As Los Angeles expanded, more shopping centers began to appear. The city was exhausted because of extremely developed trade. Santa Monica is a prime example of this. The website LA-future will tell more about the transformation of the pedestrian mall.
Bustling and busy commercial city center
This is the perfect description of Santa Monica. The Third Street in the center was filled with offices and public organizations. Among many kinds of establishments, there were also those designed for entertainment.
Back then, Santa Monica looked like a somewhat shabby neighborhood, so local business leaders were well aware that something had to be done about it. This street was predicted to have an unpromising future, namely to become a ghost, but this did not happen. As a result, the Third Street Promenade became the most popular pedestrian street in Southern California.
Santa Monica and blocking Third Street for motorists
In 1959, city authorities began to seek solutions on how to change the situation. Based on the experience of the state of Michigan, where cars were banned from the shopping streets, an unexpected answer was found. An automobile culture was pushed aside because this street was supposed to become a pedestrian area.
In 1954, Victor Gruen designed the first open-air shopping center in the suburbs of Detroit. In 1960, the Santa Monica Chamber of Commerce contacted the man, and he recommended converting Third Street into a pedestrian mall.
More than 65% of merchants accepted this plan, but some did not like the idea much. The management of the company Ralphs, which operated the supermarket at Third and Wilshire, became one of the obstacles. By 1965, all legal and political difficulties had been overcome.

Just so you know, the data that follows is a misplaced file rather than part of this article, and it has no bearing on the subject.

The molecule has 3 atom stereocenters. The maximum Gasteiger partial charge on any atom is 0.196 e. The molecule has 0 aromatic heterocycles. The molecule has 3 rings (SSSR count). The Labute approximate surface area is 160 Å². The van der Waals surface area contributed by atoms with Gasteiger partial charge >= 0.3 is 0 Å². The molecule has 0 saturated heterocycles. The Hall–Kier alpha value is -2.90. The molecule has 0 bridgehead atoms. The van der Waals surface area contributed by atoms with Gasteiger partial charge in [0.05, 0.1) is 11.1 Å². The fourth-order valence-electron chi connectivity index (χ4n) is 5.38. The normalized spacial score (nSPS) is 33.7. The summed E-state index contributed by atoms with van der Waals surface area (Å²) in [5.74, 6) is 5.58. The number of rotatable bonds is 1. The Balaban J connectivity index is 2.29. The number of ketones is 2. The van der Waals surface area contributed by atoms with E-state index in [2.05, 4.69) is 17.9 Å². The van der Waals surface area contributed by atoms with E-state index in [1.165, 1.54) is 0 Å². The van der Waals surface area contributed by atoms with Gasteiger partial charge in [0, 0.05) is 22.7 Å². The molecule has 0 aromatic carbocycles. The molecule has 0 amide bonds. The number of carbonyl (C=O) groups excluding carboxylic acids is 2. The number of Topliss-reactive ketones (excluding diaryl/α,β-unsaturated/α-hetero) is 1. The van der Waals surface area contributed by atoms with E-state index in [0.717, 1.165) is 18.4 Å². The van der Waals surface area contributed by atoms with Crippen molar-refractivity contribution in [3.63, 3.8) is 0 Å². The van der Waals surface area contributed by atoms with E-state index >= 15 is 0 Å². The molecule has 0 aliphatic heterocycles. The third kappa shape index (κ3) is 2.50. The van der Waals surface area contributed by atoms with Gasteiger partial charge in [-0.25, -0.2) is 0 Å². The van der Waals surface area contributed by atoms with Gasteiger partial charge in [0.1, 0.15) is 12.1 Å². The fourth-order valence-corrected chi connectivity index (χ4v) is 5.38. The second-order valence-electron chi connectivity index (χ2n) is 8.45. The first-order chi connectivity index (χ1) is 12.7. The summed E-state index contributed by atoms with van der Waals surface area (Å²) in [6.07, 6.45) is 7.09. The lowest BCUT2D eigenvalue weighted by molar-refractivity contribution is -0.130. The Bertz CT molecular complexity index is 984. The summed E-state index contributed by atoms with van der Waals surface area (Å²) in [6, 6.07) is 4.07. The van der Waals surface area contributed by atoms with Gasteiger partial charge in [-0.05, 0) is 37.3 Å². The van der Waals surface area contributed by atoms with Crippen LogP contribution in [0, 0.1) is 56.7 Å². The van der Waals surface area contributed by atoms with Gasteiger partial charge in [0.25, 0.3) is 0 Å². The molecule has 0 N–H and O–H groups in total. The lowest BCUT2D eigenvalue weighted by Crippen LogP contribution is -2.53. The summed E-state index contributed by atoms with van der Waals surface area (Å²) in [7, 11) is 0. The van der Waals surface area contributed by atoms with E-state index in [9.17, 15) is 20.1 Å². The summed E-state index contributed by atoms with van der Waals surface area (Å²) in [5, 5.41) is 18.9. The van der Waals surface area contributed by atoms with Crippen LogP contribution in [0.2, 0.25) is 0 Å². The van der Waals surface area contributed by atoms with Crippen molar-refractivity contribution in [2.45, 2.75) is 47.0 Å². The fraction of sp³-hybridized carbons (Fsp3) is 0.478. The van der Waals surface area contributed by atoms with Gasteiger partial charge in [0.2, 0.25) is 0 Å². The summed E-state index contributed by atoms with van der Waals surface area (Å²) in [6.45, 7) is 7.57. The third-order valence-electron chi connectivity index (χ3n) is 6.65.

A group of architects designed an open-air pedestrian zone consisting of three blocks. This area was decorated with flower gardens, trees and fountains.
The grand opening and celebration took place on November 8, 1965.
The pedestrian mall was on the rise. Many local companies and businesses even had to close because of that. In 1981, Santa Monica Place was opened. It was an enclosed three-level building designed by Frank Gehry. The reaction to this building was the opposite of the expectations.
In 1987, the Los Angeles Times reported that the pedestrian mall promenade had become the heart of Santa Monica, but at the same time, it had become its affliction. It turned out that over time the number of homeless already exceeded the number of buyers and visitors to the district. That is why after great success came a time of decline.
Revival of the Third Street Promenade
In 1987, the pedestrian mall was experiencing a significant decline in popularity. Most of the locals and city leaders were convinced that the best days were long gone. But Santa Monica deserved a second chance.
Los Angeles designer Alan Loomis shared some interesting thoughts on this matter. He noted that in order to double the concept of a pedestrian shopping center, it was decided to build the Third Street Promenade in 1989. Major changes took place, which were manifested in the following:
- two-year reconstruction
- major renovation, including parking, unusual trees, fountains and other cosmetic repairs
- change of names.
Therefore, this place again became the most famous and popular in LA. In 1987, city authorities thus tried to prevent the migration of businesses from downtown Los Angeles to the suburbs. Visitors were attracted by the opportunity to make a purchase for free.